Coco is the heartwarming story of Miguel and his aspiration to become a musician. Unfortunately for him, Miguel’s family has forbidden music from their lives because of the actions of his great great grandfather. Instead of music, the family wants him to follow in their tradition of shoemaking.
During Dia de Los Muertos, Miguel decides to act out in defiance of his family and sets out to enter the talent show behind held at the plaza. This is a place he is warned never to go to because of the musicians that gather there. In doing this, Miguel believes he has discovered a family secret, who his great great grandfather was, and why music comes so naturally to him.
To enter the show, Miguel must first get his hands on a guitar and he lets nothing get in his way. This comes with serious consequences and Miguel finds himself in the Land of the Dead. If he hopes to return to the living, he must get the help of his family, his deceased ancestors, but this is easier said than done. Miguel’s adventure through the Land of the Dead will lead him to discover his purpose, come to a better understanding of his family, and celebrate his heritage.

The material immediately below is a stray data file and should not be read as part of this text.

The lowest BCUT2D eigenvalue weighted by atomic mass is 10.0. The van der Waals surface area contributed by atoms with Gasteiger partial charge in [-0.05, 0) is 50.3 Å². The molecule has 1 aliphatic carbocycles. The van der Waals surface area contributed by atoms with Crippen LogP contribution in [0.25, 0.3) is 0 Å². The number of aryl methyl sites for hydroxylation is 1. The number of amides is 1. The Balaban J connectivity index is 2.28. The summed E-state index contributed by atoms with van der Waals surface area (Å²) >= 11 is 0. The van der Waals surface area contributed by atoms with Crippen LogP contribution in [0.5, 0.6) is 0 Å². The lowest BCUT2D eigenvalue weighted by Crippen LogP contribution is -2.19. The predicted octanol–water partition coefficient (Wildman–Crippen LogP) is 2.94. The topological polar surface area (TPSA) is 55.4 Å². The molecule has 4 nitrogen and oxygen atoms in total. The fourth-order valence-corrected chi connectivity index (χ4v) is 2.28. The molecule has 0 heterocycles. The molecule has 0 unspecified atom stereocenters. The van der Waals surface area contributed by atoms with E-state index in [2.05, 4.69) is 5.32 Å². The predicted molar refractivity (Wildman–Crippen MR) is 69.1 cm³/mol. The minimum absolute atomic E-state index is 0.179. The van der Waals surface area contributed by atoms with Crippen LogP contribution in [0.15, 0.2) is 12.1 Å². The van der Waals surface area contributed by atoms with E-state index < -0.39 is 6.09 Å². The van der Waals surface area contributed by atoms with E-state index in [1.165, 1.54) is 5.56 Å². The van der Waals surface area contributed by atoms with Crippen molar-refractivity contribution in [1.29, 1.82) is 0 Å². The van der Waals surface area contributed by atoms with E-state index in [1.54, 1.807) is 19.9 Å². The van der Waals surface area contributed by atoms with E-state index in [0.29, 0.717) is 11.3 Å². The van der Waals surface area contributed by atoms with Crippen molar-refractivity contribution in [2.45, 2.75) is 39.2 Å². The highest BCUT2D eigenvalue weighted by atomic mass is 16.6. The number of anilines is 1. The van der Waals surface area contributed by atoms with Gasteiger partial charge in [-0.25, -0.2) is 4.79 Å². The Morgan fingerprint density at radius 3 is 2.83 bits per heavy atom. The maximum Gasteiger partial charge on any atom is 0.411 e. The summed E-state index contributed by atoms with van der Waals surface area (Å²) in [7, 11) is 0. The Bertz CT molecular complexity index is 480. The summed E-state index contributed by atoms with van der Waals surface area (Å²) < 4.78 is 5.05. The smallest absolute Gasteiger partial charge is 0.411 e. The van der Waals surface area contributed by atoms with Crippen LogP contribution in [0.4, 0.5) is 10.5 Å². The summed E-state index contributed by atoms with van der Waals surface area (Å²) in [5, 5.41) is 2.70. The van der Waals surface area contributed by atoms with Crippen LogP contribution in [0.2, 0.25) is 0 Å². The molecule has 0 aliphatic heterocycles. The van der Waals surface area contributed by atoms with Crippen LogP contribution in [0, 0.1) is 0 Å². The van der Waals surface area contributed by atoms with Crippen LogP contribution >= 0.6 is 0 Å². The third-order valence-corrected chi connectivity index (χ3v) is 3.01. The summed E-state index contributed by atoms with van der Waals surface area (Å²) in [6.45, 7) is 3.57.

The animation in Coco beautiful and deserves praise. As Disney/Pixar ventures into Mexican traditions and Dia de Los Muertos, it was important that they get it right and honor the spirit and purpose behind the holiday. With this film, they do exactly that. For audiences who aren’t familiar with, or don’t celebrate, the holiday, this is an opportunity to appreciate something new and different. The music, too, compliments the film and is done phenomenally.
While Coco is certainly a movie for children, it is also one all adults can enjoy. The story deals with the difficulties of old age, life and death, and family struggles. Watching this film, there were references and situations that likely went over the heads of the children in the room but weren’t lost on the adults accompanying them.
A film like this one is important when it comes to celebrating cultural differences. The rich traditions of Mexico and Dia de Los Muertos come across well on the big screen and I can only hope that we see more diverse animations in the future. Children, especially, deserve to be exposed to these themes and ideas.
Coco will certainly be remembered for years to come as one of Disney/Pixar’s best animations.
This review was crossposted with The Moderate Voice